12 Hours in Prague, Czech Republic
Hundreds of years of Czech history and culture in only one day? No problem.
So you’ve made it to Prague – the capital city of the Czech Republic, and a city practically untouched by the destruction of the World Wars – but you only have a day to see it all? No problem. Not only is Prague insanely cheap for American tourists, but also its historical center is rather small, making it possible to see the big sites all in one day.
Prague’s historical center is broken up into a few main parts. Old Town Square describes the area generally built before the rule of Charles IV, a main Czech historical figure and one of the emperors of the Holy Roman Empire. This part of Prague is full of narrow and windy streets lined with old stone buildings. New Town is the part of the historical center that was built during and after the rule of Charles IV. Last, Mala Strana, known in English as “Lesser Town,” is the red-roofed neighborhood that surrounds the Prague Castle.
It might sound overwhelming, but I promise it’s easy to maneuver – just follow this guide:
10 am: Start your day with a big breakfast – you’ve got a lot of walking to do today! I recommend heading to Bakeshop near Old Town Square – not exactly typical Czech food, but an amazing café/bakery and definitely a favorite amongst Czechs living in the city center. Not only do they make great breakfast entrees, but also their cookies and cakes are to die for. Get a few for the road!
11 am: After breakfast, stroll around Old Town Square and really immerse yourself in the classic architecture of the city. During the warmer months there are vendors all over the square in wooden booths, selling everything from hot wine to watercolor paintings and everything in between, so shop around. If you can arrange your timing right, check out the astronomical clock while it changes hours. It was built in 1410, and is the oldest one of it’s kind still working. When you’ve seen everything there is to see in the square, head through the Jewish Quarter towards the Vltava river.
12pm – 2pm: At noon, head across the Charles bridge and up into the Prague Castle. If you don’t want to make a trek up the hill, take the tram across the river and around the backside of the castle – public transport is affordable, and you’ll save time and still be able to walk back down. The Prague Castle is the one place in the city that’s worth the money for a tour guide – the history of the area is so rich, and it’s definitely easier to get around with someone who knows the way.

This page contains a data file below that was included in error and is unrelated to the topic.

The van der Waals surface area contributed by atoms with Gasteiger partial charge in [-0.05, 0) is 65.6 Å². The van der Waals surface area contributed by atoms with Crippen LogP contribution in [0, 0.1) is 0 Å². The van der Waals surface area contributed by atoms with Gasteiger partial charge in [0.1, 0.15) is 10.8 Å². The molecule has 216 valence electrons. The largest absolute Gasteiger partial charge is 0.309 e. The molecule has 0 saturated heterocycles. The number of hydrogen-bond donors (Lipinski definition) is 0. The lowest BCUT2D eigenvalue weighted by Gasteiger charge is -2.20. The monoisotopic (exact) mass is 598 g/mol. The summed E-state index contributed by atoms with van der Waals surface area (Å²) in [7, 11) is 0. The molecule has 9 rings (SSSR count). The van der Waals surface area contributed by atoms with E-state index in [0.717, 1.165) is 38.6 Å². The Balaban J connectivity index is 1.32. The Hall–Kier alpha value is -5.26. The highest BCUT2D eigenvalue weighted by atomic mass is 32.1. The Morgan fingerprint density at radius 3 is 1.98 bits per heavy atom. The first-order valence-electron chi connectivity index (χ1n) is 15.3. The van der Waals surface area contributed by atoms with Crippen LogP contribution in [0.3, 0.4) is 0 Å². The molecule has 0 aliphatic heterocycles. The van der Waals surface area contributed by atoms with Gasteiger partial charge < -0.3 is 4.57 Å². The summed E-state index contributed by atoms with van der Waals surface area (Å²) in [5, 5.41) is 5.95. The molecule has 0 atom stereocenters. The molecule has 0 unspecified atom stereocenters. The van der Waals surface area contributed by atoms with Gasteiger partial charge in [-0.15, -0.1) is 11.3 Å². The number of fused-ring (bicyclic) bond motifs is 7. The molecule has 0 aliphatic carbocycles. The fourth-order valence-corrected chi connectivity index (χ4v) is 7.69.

2pm: Time for lunch! If you’re still up in the castle after your tour, head to the Strahov Monastic Brewery, located closely nearby. Here you can have one of the best craft beers in Prague, and enjoy some traditional Czech food. I’d recommend the goulash soup served in a bread bowl.
3pm: After lunch is a good time to walk around Mala Strana. There are lots of government buildings around, including most of the international embassies, so it’s a really interesting neighborhood. Additionally, there are a ton of cool sights to see – including the Lennon Wall (a great photo opp) and the giant David Cerny babies, both of which can be found on Kampa island right off the Charles Bridge. And don’t forget to try a trdelnik – a chimney stack of fried dough, one of the most popular Czech street foods.
4pm: In most European cities, I would say that 4pm is a good time for a coffee break – but not in Prague! Instead, head to one of the city’s famous beer gardens. My favorite is the one in Letna park, which is conveniently located just a short tram ride from Mala Strana. Letna has the best city views – and Kingswood Cider (the Czech hard cider) on tap. The most famous Czech beer is Pilsner Urquell, so make sure you have one of those too! Another great beer garden to check out is the one in Vyshehrad, the other big castle in Prague.
6pm – 8pm: It’s time for dinner! One of my favorite things about Prague is that it has great restaurants. Head over to Lokal if you’re craving more Czech cuisine, but definitely make a reservation before you go. If you’re looking for something different there are tons of great options: Cantina for Mexican, Kitchen the Address for ramen, and SaSaZu for some Asian fusion (make a reservation at all of these places, too!)
8pm and later: It’s time to explore Prauge’s nightlife! If you’re interested in the club scene, there’s lots of cool places to check out – if you only have one night, try Chapeau Rouge, which has 3 levels, each with different music and different atmospheres. Clubs don’t get crowded until pretty later in the evening, so hang at one of Prague’s bars beforehand. Try U Sudu, it’s pretty centrally located and its cave-like rooms and windy stone hallways really create a good atmosphere. As far as what to wear, Czech bars are pretty diverse, so wear whatever makes you feel comfortable. I wouldn’t recommend high heels though – walking can get pretty tricky on the cobblestone streets!